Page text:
Friday, December 3, 2010


I am continually telling journalism students that we are still in the “pioneer days” of online communication. Most of us first got online in the mid to late 1990s, when the Internet seemed very 'space agee' to us. Today, although the Internet is a significant player in all of our lives, we are nonetheless still establishing its societal standards of use. That brings me to one Julius Genachowski, the current chairman of the Federal Communications Commission (FCC). Genachowski evidently does not approve of how you and I are handling the Internet. Instead, he wants the FCC to regulate Internet broadband providers, much like it exerts control over network television and telephone companies. I don’t know about you, but I don’t like it.

Genachowski, (below, right) to his credit, wants to keep Internet providers from banning legal content. Some providers feel they can decide what is okay or not okay for us to view online. So, that part of what the chairman proposes seems to ensure our continued freedom of information. But there’s more: Genachowski on Wednesday proposed that service providers should charge customers who use the Internet more heavily than others, more for the service. He’s not real clear on why he wants to do this, but in fairness, new online movie services like Netflix are reportedly clogging up the Internet. Movies take a lot of bandwidth. In his current proposal, Genachowski calls these enterprises “problematic services,” and in his perfect world apparently providers would be able to limit how much a user can use certain services. It makes me wonder what ever happened to the free enterprise system. Do we really need the FCC to tell us how often we can use the Internet and for what? I don’t think so.

I think if there is one part our culture the government should keep its regulatory paws off of it is communication. That is why I also have some concerns about something that FCC Commissioner Michael J. Copps (below, left) said this week in an interview with the BBC. He said, “It’s a pretty serious situation that we’re in. I think American media has a bad case of substance abuse right now. We are not producing the body of news and information that democracy needs to conduct its civic dialogue, we’re not producing as much news as we did five years, 10 years, 15 years ago and we have to reverse that trend or I think we are going to be pretty close to denying our citizens the essential news and information that they need to have in order to make intelligent decisions about the future direction of their country.”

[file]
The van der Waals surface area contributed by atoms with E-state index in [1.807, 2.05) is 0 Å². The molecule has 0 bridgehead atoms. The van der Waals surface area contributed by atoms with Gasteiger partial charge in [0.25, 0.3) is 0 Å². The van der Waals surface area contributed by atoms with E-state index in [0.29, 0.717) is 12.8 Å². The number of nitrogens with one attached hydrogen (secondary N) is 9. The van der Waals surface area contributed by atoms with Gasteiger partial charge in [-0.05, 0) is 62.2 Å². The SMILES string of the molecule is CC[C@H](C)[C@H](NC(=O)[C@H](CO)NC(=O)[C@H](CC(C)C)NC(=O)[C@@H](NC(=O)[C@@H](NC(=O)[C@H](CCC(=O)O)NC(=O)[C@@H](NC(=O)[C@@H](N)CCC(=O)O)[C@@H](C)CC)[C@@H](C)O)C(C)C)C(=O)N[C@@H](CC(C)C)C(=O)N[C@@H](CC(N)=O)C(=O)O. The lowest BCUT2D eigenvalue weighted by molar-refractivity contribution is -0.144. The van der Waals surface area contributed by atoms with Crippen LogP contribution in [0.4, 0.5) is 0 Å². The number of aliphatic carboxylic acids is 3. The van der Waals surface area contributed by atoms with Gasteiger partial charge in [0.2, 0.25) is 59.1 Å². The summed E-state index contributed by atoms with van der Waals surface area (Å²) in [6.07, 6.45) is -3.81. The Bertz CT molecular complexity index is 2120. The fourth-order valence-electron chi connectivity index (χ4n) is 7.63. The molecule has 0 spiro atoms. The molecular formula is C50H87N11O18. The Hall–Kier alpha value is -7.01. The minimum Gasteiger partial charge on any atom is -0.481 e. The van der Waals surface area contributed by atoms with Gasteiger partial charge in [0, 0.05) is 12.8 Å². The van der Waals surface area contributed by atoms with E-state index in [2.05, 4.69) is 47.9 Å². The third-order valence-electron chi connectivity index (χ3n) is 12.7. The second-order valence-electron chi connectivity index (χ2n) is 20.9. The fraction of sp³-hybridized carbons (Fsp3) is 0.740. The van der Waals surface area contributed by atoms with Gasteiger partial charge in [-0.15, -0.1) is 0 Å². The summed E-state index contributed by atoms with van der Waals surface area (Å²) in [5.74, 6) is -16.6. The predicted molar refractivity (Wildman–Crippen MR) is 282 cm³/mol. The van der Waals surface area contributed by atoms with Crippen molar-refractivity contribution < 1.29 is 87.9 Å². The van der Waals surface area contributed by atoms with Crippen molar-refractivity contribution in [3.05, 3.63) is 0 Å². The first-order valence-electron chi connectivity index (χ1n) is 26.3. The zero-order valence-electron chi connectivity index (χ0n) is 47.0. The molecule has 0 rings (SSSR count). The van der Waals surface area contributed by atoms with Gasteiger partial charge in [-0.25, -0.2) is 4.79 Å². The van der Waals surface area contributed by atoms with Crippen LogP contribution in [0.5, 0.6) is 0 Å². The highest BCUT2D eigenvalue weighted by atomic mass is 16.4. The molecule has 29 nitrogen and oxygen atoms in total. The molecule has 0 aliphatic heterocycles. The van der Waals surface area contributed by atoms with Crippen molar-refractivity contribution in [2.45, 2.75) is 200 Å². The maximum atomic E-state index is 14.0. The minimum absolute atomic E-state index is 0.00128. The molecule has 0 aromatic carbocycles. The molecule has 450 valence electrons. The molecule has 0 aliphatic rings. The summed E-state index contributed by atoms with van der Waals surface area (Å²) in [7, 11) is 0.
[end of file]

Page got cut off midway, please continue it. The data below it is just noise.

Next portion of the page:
Really, Mr. Copps? That’s odd, because I am a news junkie, and I can tell you unequivocally that the American dialogue right now is more vigorous than it has ever been, simply because the average citizen has a voice in it. When all we had were Walter Cronkite, Huntley & Brinkley and John Chancellor, the news simply came “at” us. Now we are actually part of the process, and it feels good. Also, now we have countless outlets for information, which allows us access to multiple perspectives. Then it is up to each individual to assimilate this wealth of information. What we now have, Mr. Copps, is a mix of ideas, rather than three news directors telling us what they believe we need to know. Sounds better to me. How about you?

If I have any concern, it is simply this: A government agency that limits, controls or regulates the flow of information is not my choice as a citizen. I want the choice of news sources. I want the free flow of information. I am smart enough to determine which information is not credible. And if I have doubts about credibility, I will find more sources until I figure it out. It’s not rocket science. It’s surfing. The problem is simply that Genachowski, although academically impressive (undergrad in history and J.D. from Harvard Law) seems to be trying to impose his opinion about online information on the rest of us. I believe your opinion and my opinion are of equal importance to his. What he is promoting is commonly known as “net neutrality.” But his version of it is a clear attempt to create an online hierarchy. One might say it’s dangerous.

As for Copps? Well, Copps (who was acting FCC chairman before Genachowski) is on record throughout the last decade in opposing deregulation of media organizations. His position has been that everything possible needs to be done to prevent communications monopolies, such as one company owning multiple news and broadcast entities in the same city. I agree with him on that. But with his background in history and academics, he is not in a position to decide what is news and what is not news. He is certainly not the arbiter of information for the American citizenry, and by making statements like the one he made to the BBC, he demonstrates his lack of understanding of the proliferation of news and information available online and via other media. He showed his cards in that regard when he said out loud that we are not producing as much news as we did 15 years ago.

I would also point out to both gentlemen that there is no turning back. The proliferation of news, information and entertainment, and the inevitable blurring of lines among all three is simply what is. No amount of regulation or enforcement is going to alter that. It would be better, I believe, to allow the free market system to determine how this all plays out, and to trust in the collective wisdom of the citizenry to determine what works and what doesn’t. Two FCC officials do not a citizenry make.

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